Fireworks have long been a part of Fourth of July celebrations. While it is best to leave fireworks shows to the professionals, neighborhoods across the nation will be setting off fireworks in backyards and streets on Independence Day and the days leading up to and after the Fourth of July this summer. That’s why it’s so important to take Fourth of July safety into account. According to the United States Consumer Product Safety Commission, an average of 180 people make a visit to hospital emergency rooms in the days and weeks surrounding the July 4 holiday. Over 50 percent of the reported fireworks injuries are burns with 15 percent impacting eyes. In 2019, more than 7,000 people took a trip to the hospital because of fireworks from June 21 through July 21. People under the age of 20 typically account for half of firework-related injuries. So, how can you keep your family safe this Independence Day?
Fourth of July safety
Watch a professional display
Most communities across the nation hold professional fireworks either on July 4 or in the days leading up to the Independence Day holiday. The safest option for families is to head to a fireworks show in your area. It’s a fun, family-friendly, and safe way to cap off a Fourth of July celebration.
Firework safety tips
Know local firework laws
If you must purchase fireworks, know the law where you live. Forty-six out of 50 states in the US allow consumers to purchase fireworks in some form. Only Massachusetts considers consumer fireworks illegal and allows only fireworks shows put on by professionals. Ohio, Vermont and Illinois have extremely strict firework laws and only allow the sale of certain novelty fireworks. Others have banned aerial fireworks. Before you purchase fireworks, it’s important to know what fireworks are allowed in your state to avoid issues with the police.
Leave fireworks to the adults
If you’re capping off your Fourth of July celebration with a backyard fireworks display, do not allow children, tweens or teens to play with or ignite fireworks. Sparklers may be pretty, but this novelty firework runs hot. Sparklers temps can be as high as 1200 plus degrees Fahrenheit. A sparkler gets hot enough to melt some metals, which means it’s not something kids should have their hands on.
Avoid knockoff fireworks
Fireworks are dangerous enough in the hand of novices, and purchasing fireworks not made by a reputable manufacturer is a recipe for disaster. Be aware of the types of fireworks you’re purchasing. It’s a good idea to do a bit of googling before buying fireworks to check the quality. Never buy fireworks where the packaging is damaged, and don’t purchase fireworks covered in brown paper bags. The US Consumer Product Safety Commission warns this is a telltale sign the fireworks were constructed for professional displays and are a major hazard for small backyard use.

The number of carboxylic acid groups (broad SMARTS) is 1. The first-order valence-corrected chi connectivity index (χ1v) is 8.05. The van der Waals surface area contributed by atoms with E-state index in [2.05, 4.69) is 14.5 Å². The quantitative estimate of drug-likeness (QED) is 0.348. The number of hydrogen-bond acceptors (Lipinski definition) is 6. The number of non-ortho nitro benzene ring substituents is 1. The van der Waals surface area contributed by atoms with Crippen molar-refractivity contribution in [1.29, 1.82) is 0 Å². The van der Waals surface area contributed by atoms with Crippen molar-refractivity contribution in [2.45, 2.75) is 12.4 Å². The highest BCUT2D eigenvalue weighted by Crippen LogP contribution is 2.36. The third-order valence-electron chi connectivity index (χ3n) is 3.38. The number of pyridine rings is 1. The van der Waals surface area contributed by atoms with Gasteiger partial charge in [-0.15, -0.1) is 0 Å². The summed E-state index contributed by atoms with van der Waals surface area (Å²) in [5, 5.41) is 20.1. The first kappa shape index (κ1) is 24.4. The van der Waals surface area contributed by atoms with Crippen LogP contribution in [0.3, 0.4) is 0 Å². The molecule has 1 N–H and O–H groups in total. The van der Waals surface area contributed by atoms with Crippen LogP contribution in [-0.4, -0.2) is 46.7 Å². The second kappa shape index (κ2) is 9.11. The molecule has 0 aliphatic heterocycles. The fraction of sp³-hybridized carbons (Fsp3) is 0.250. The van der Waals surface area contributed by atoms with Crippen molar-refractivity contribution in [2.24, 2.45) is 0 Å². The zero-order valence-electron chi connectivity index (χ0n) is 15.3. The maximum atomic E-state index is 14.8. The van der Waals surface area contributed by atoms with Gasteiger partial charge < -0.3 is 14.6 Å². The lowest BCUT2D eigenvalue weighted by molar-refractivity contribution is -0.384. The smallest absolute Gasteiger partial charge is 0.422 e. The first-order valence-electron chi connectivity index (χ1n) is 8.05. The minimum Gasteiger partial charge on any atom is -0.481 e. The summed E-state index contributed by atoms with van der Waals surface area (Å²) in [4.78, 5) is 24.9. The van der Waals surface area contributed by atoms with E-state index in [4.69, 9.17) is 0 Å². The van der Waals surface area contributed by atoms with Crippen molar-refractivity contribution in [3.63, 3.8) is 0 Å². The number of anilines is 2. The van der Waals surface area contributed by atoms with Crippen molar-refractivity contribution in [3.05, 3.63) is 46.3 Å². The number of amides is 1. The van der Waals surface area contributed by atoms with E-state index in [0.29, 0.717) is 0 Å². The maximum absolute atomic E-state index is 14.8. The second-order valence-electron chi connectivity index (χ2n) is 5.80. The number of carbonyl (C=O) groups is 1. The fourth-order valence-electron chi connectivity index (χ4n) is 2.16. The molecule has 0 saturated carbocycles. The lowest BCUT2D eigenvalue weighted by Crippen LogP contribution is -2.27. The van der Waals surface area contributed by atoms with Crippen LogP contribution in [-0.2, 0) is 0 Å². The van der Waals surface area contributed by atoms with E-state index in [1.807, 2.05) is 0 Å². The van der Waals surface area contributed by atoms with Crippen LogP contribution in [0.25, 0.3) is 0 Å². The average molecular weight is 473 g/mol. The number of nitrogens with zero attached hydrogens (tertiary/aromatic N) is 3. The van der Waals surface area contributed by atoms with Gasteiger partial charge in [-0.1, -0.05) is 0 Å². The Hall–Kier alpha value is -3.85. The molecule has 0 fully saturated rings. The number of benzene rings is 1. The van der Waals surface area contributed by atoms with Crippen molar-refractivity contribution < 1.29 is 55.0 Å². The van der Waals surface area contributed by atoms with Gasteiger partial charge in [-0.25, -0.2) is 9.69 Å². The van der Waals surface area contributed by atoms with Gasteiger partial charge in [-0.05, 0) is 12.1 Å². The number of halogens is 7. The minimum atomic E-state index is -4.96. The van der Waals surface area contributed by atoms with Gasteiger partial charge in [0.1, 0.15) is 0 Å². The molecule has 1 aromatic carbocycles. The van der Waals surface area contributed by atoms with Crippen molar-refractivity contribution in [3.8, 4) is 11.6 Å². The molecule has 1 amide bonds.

Don’t re-light a firework
Fireworks fizzle. Even fireworks in professional displays sometimes don’t go off. Never attempt to pick up a firework that did not ignite or go off properly, and do not attempt to re-light a defunct firework. Doing so could end up in a trip to the emergency room or worse.
Have water nearby
If you’re having a backyard fireworks show or using fireworks, having a garden hose or a large bucket of water is a must-do. Spent fireworks should be wet with water when they have fizzled out. Hot fireworks should not be thrown into the trash. Doing so could potentially cause a fire. Lots of things can go wrong when setting off a firework, and an unexpected fire is one of them. Having a garden hose close at hand can prevent a small fire from getting out of hand while waiting for the fire department. Remember, all professional firework displays have the local fire department close at hand if needed.
Other firework safety tips
A lot can go wrong when professionals are setting off fireworks, even if last year there weren’t any issues and everyone’s fingers stayed intact. Keep these extra Fourth of July safety tips in mind to prevent a disastrous Independence Day.
- Watch fireworks from a safe distance
- Never aim fireworks at people
- Don’t stand over a firework while lighting it. Hold it away from you.
- Light fireworks one at a time
- Don’t carry a firework inside a pocket
- Don’t attempt to light a firework in a bucket or glass jar
The Fourth of July is super fun, and fireworks are an amazing way to end an Independence Day celebration. As cool as fireworks are, the devices are also extremely dangerous and are the reason for injuries and tragedies every summer. It’s best to leave a fireworks display to the pros, but if you are going to set off fireworks this Fourth of July, it’s important to be safe. Know the firework laws in your state before buying any fireworks. Keep these firework safety tips in mind to ensure everyone has an enjoyable Fourth of July without any injuries or worse.
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